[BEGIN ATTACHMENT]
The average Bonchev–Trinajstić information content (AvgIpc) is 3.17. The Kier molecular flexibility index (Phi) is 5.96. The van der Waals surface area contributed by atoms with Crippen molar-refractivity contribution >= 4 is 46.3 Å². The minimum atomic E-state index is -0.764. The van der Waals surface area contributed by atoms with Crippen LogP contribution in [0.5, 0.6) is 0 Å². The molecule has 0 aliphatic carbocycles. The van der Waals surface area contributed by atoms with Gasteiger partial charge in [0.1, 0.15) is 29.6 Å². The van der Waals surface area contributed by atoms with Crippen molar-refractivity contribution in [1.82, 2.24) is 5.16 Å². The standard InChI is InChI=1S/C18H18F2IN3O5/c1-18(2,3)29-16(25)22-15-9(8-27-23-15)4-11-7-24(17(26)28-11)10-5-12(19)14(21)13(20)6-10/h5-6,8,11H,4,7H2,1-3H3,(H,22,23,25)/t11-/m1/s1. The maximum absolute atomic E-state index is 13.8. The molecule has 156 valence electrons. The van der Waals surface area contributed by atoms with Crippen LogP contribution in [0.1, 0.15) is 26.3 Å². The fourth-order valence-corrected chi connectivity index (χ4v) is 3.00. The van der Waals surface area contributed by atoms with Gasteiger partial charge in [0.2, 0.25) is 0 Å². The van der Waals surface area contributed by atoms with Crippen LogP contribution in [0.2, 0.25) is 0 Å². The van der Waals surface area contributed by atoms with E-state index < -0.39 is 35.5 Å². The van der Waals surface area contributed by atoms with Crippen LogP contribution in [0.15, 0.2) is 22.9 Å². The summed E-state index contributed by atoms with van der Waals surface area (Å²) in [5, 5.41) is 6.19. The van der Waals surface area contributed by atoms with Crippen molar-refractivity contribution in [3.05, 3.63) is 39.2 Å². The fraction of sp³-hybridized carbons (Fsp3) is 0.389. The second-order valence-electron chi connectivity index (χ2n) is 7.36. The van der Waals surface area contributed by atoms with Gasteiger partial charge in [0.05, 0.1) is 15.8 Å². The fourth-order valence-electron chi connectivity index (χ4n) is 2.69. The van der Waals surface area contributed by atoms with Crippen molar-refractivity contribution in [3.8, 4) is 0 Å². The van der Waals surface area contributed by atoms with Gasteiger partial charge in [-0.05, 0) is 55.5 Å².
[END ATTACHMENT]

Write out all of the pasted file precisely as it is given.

The average Bonchev–Trinajstić information content (AvgIpc) is 3.17. The Kier molecular flexibility index (Phi) is 5.96. The van der Waals surface area contributed by atoms with Crippen molar-refractivity contribution >= 4 is 46.3 Å². The minimum atomic E-state index is -0.764. The van der Waals surface area contributed by atoms with Crippen LogP contribution in [0.5, 0.6) is 0 Å². The molecule has 0 aliphatic carbocycles. The van der Waals surface area contributed by atoms with Gasteiger partial charge in [0.1, 0.15) is 29.6 Å². The van der Waals surface area contributed by atoms with Crippen molar-refractivity contribution in [1.82, 2.24) is 5.16 Å². The standard InChI is InChI=1S/C18H18F2IN3O5/c1-18(2,3)29-16(25)22-15-9(8-27-23-15)4-11-7-24(17(26)28-11)10-5-12(19)14(21)13(20)6-10/h5-6,8,11H,4,7H2,1-3H3,(H,22,23,25)/t11-/m1/s1. The maximum absolute atomic E-state index is 13.8. The molecule has 156 valence electrons. The van der Waals surface area contributed by atoms with Crippen LogP contribution in [0.1, 0.15) is 26.3 Å². The fourth-order valence-corrected chi connectivity index (χ4v) is 3.00. The van der Waals surface area contributed by atoms with Gasteiger partial charge in [0.2, 0.25) is 0 Å². The van der Waals surface area contributed by atoms with Crippen LogP contribution in [0.2, 0.25) is 0 Å². The van der Waals surface area contributed by atoms with E-state index < -0.39 is 35.5 Å². The van der Waals surface area contributed by atoms with Crippen LogP contribution in [0.15, 0.2) is 22.9 Å². The summed E-state index contributed by atoms with van der Waals surface area (Å²) in [5, 5.41) is 6.19. The van der Waals surface area contributed by atoms with Crippen molar-refractivity contribution in [3.05, 3.63) is 39.2 Å². The fraction of sp³-hybridized carbons (Fsp3) is 0.389. The second-order valence-electron chi connectivity index (χ2n) is 7.36. The van der Waals surface area contributed by atoms with Gasteiger partial charge in [0.05, 0.1) is 15.8 Å². The fourth-order valence-electron chi connectivity index (χ4n) is 2.69. The van der Waals surface area contributed by atoms with Crippen molar-refractivity contribution in [3.8, 4) is 0 Å². The van der Waals surface area contributed by atoms with Gasteiger partial charge in [-0.05, 0) is 55.5 Å².